Social movements are key to achieving people-centred health systems
To the eyes of many, the Ebola epidemic was the dark background against which the collective failure of public health and health research became evident and undeniable, making the need for publicly owned health systems, nurtured and conceived by the people, as urgent as ever.
Since long time, the People's Health Movement (PHM) issued a collective call for a clear focus on public health systems, built around solidarity and justice, rather than the current dominant discourse on spliced and diced health systems, to be traded in the market. From this perspective, it has been refreshing (and quite unexpected) to see the terrain of Health Systems Research (HSR) opened up beyond the confines of the restricted and restricting dominant concept of Universal Health Coverage (UHC). It has promoted the use of the public health language of care and solidarity, equity and gender justice, of rights, rather than the insurance language of coverage. Power and the force of social movements were repeatedly mentioned including specific references to the PHM.
Criticism of segmented systems that offer poor services to the poor were raised by many. Perhaps one of the most relevant issues addressed was the recognition that many crucial drivers of health system change lie outside the traditional boundaries of the health system, and that social mobilization and social movements are critical for re-orienting health systems to be more people-centred.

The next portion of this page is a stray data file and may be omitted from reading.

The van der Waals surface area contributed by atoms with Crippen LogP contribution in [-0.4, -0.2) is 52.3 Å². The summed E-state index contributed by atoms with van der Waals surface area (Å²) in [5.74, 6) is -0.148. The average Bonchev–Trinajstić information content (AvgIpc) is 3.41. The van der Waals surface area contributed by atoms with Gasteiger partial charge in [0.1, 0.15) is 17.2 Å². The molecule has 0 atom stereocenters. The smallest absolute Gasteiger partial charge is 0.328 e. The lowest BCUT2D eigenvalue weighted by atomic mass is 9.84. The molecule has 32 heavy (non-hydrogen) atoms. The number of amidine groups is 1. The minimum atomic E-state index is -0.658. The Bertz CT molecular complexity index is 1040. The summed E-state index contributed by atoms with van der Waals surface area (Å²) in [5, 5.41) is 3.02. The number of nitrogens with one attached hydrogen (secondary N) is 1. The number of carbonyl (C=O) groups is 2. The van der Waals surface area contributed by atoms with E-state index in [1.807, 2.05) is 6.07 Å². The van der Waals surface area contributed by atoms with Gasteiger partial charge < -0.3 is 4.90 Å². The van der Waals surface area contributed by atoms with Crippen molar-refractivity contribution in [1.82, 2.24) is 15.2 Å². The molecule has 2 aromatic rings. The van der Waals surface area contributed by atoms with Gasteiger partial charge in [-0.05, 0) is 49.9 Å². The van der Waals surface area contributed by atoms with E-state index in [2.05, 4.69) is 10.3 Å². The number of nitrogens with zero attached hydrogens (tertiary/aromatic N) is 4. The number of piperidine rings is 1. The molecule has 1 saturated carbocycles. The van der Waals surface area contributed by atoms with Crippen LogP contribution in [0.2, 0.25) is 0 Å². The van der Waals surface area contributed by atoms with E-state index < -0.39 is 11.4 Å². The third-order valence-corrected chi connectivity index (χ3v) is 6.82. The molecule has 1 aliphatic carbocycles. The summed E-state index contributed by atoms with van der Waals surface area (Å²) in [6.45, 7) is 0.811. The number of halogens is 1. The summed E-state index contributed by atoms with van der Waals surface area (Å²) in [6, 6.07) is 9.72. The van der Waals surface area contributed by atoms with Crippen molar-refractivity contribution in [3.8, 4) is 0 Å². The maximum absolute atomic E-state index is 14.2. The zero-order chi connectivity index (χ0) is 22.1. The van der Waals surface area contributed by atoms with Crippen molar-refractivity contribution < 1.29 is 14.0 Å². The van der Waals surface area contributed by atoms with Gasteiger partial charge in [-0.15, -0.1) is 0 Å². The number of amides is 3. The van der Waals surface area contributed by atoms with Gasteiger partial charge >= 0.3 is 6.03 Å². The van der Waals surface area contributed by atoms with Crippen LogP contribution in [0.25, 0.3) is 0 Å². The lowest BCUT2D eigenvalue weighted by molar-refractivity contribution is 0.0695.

In this respect, research aimed at understanding civil society and social movements that support people centredness was strongly advocated – a challenge that PHM is well positioned to respond to. In fact, the PHM-organised session presented an action-research project on civil society engagement for the right to health. Thanks to the inputs and contributions of many participants, key challenges in conducting research from within a social movement perspective were addressed and assisted in strengthening the project design.
The final conference statement declares that “health systems need to be reoriented to respond to people’s emerging health needs”, and that this process “should be led by citizens, and local and national governments rather than by external actors, and in line with the needs and priorities of communities and citizens”. Now these concerns need to be integrated into the praxis and priorities of the research community, or the phrases will remain empty and praxis will continue to be dominated by the current hegemonic discourse that legitimates injustice and inequity.
As suggested by Amit Sengupta in the closing plenary, this implies:
- naming and interrogating those institutions that perpetuate inequity on a grand scale
- bringing a focus on the role of social movements in catalysing change, and in research that is counter-hegemonic and led by social movements
- mainstreaming shadow reports by social movements and civil society as a much-needed tool for critically interpreting reality.